BIRMINGHAM, Ala. (WIAT) — A report released Wednesday by the Movement Advancement Project shines a light on the inconsistency of hate crime laws throughout the nation.
Alabama is listed as one of 13 states in which “existing hate crime law does not cover sexual orientation or gender identity.”
Other states included in this category include Mississippi, Pennsylvania and North and South Dakota.
Alabama ranks among the most punitive states when it comes to the severity and strength of penalties for breaking hate crime law.
While 35 states currently do not allow for collateral punishments for hate crimes convictions, Alabama and ten states only permit such collateral consequences.
Alabama is in the majority for some categories, but 34 states, two territory, and D.C. don’t allow for community service or antibias education in hate crime sentencing.
The state also belongs to a majority 37 states, two territory, and D.C. with hate crime laws that do not include victim protection statutes.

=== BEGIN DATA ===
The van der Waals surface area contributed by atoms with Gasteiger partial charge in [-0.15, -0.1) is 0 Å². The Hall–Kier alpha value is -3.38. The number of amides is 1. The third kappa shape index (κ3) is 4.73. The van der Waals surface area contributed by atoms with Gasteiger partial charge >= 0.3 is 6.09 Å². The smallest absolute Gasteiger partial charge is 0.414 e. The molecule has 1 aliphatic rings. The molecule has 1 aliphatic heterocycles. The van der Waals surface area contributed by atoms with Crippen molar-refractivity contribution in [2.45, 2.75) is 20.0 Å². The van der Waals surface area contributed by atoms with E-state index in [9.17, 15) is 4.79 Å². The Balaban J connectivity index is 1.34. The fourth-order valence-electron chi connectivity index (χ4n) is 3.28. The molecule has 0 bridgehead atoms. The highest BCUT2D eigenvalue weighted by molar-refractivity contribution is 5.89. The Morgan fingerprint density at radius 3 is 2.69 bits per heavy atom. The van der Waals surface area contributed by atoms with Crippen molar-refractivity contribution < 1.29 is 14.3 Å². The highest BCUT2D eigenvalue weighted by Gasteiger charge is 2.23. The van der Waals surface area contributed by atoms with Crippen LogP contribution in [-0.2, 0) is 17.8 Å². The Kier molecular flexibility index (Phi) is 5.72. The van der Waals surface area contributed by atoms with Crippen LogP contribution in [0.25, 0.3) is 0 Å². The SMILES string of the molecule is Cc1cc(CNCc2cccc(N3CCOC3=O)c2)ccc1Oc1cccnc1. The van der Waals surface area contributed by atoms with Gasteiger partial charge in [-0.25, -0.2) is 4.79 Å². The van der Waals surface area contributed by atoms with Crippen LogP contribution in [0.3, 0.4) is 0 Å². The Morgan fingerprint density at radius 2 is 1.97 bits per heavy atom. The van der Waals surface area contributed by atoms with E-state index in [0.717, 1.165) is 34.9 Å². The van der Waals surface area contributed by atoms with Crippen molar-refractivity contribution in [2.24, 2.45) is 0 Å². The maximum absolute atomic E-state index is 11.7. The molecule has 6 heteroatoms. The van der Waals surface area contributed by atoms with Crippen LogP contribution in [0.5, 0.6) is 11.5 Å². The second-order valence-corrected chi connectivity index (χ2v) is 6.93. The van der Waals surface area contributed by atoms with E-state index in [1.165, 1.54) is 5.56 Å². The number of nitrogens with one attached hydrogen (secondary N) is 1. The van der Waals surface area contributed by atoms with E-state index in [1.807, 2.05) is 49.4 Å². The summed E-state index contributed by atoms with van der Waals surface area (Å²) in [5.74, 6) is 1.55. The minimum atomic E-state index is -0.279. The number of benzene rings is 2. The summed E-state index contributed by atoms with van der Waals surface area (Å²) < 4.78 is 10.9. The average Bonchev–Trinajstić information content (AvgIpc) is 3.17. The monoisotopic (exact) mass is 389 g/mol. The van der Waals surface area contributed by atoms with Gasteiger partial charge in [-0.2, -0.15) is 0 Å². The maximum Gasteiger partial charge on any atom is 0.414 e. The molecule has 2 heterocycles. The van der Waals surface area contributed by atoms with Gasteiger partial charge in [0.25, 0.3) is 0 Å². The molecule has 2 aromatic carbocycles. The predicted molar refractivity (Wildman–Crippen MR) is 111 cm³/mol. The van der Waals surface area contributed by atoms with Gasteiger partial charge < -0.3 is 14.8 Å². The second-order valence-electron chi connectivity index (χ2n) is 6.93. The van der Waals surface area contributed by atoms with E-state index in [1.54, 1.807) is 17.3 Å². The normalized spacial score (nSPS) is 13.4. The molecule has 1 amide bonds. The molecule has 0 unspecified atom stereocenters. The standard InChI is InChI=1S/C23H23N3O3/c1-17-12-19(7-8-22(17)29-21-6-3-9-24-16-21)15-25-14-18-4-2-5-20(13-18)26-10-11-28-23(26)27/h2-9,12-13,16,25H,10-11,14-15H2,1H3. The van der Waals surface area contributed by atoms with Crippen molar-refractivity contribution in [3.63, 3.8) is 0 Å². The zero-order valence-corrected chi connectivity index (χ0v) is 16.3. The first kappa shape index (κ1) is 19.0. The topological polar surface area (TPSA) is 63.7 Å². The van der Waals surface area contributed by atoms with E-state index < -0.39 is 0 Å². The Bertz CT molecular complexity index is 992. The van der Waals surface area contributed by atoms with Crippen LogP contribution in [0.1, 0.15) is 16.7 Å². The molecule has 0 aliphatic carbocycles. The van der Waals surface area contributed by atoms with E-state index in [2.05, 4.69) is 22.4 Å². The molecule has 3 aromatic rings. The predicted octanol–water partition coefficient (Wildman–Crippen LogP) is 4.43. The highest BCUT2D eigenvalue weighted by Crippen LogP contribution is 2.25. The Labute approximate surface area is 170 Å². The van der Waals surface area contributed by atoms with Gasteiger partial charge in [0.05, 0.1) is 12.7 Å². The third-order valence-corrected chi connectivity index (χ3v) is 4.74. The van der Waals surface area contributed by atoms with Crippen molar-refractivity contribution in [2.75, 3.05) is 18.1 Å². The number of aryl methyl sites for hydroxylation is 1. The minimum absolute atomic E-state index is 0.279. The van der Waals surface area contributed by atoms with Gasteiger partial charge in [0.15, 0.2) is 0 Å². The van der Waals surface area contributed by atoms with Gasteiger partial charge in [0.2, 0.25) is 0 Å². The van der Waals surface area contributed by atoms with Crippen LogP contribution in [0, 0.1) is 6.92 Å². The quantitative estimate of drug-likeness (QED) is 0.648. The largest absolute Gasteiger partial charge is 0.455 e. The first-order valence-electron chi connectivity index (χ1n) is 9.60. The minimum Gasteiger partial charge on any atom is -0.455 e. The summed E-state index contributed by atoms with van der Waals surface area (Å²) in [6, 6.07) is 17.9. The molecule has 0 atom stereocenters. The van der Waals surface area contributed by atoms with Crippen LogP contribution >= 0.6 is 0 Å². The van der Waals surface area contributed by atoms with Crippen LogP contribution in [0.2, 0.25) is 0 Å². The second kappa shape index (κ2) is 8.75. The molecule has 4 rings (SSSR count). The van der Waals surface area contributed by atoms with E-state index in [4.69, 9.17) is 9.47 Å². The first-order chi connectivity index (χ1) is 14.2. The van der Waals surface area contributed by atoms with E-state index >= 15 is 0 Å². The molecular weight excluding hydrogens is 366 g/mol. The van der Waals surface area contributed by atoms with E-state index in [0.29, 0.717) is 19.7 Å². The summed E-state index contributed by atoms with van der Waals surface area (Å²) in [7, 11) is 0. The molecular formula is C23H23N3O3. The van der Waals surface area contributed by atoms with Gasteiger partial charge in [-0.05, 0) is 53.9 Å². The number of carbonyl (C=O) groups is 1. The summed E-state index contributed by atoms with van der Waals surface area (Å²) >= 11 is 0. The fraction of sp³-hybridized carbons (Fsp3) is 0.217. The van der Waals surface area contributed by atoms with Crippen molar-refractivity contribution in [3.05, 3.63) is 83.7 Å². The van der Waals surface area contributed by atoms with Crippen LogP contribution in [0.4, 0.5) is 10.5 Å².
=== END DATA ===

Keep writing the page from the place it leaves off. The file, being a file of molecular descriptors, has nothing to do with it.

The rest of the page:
26 states, including Alabama and two territories, do not require hate crimes training for law enforcement. Consequently, the report’s recommendations include increased and mandated training for law enforcement in all states.
“This (statistic) highlights the urgent need for law enforcement to engage in dedicated and sustained efforts to improve their relationships to the communities they serve, and to take meaningful steps toward being accountable for—and repairing—past harms,” the report details.
The report details that the primary action, however, should “be reducing the vulnerability of and investing in communities that are commonly the subjects of hate violence, such as people of color, LGBTQ people, people of minority faiths, and people with disabilities.”
The Movement Advancement Project, according to their website, is “an independent, nonprofit think tank that provides rigorous research, insight, and communications that help speed equality and opportunity for all.”
Click here to see the full report